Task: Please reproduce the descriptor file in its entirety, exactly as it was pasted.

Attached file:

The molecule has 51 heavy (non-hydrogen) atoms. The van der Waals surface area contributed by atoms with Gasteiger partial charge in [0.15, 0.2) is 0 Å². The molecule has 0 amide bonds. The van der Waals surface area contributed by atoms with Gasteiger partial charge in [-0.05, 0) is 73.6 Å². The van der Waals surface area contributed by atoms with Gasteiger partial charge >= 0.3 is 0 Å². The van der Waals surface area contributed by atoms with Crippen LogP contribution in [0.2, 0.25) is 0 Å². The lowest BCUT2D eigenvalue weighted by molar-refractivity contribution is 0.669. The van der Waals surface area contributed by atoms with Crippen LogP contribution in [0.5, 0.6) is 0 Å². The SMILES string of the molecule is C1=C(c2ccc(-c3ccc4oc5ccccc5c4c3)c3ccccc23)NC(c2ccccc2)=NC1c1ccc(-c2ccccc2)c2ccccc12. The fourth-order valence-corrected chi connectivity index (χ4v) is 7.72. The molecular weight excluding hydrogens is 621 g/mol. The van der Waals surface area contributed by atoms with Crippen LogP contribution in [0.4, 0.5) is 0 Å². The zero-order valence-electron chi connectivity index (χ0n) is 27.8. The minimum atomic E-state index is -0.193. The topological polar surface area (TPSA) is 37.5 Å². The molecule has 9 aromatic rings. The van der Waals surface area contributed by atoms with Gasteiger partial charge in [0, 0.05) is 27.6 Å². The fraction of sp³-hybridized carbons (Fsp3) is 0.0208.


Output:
The molecule has 51 heavy (non-hydrogen) atoms. The van der Waals surface area contributed by atoms with Gasteiger partial charge in [0.15, 0.2) is 0 Å². The molecule has 0 amide bonds. The van der Waals surface area contributed by atoms with Gasteiger partial charge in [-0.05, 0) is 73.6 Å². The van der Waals surface area contributed by atoms with Gasteiger partial charge >= 0.3 is 0 Å². The van der Waals surface area contributed by atoms with Crippen LogP contribution in [0.2, 0.25) is 0 Å². The lowest BCUT2D eigenvalue weighted by molar-refractivity contribution is 0.669. The van der Waals surface area contributed by atoms with Crippen LogP contribution in [0.5, 0.6) is 0 Å². The SMILES string of the molecule is C1=C(c2ccc(-c3ccc4oc5ccccc5c4c3)c3ccccc23)NC(c2ccccc2)=NC1c1ccc(-c2ccccc2)c2ccccc12. The fourth-order valence-corrected chi connectivity index (χ4v) is 7.72. The molecular weight excluding hydrogens is 621 g/mol. The van der Waals surface area contributed by atoms with Crippen LogP contribution in [0.4, 0.5) is 0 Å². The zero-order valence-electron chi connectivity index (χ0n) is 27.8. The minimum atomic E-state index is -0.193. The topological polar surface area (TPSA) is 37.5 Å². The molecule has 9 aromatic rings. The van der Waals surface area contributed by atoms with Gasteiger partial charge in [0, 0.05) is 27.6 Å². The fraction of sp³-hybridized carbons (Fsp3) is 0.0208.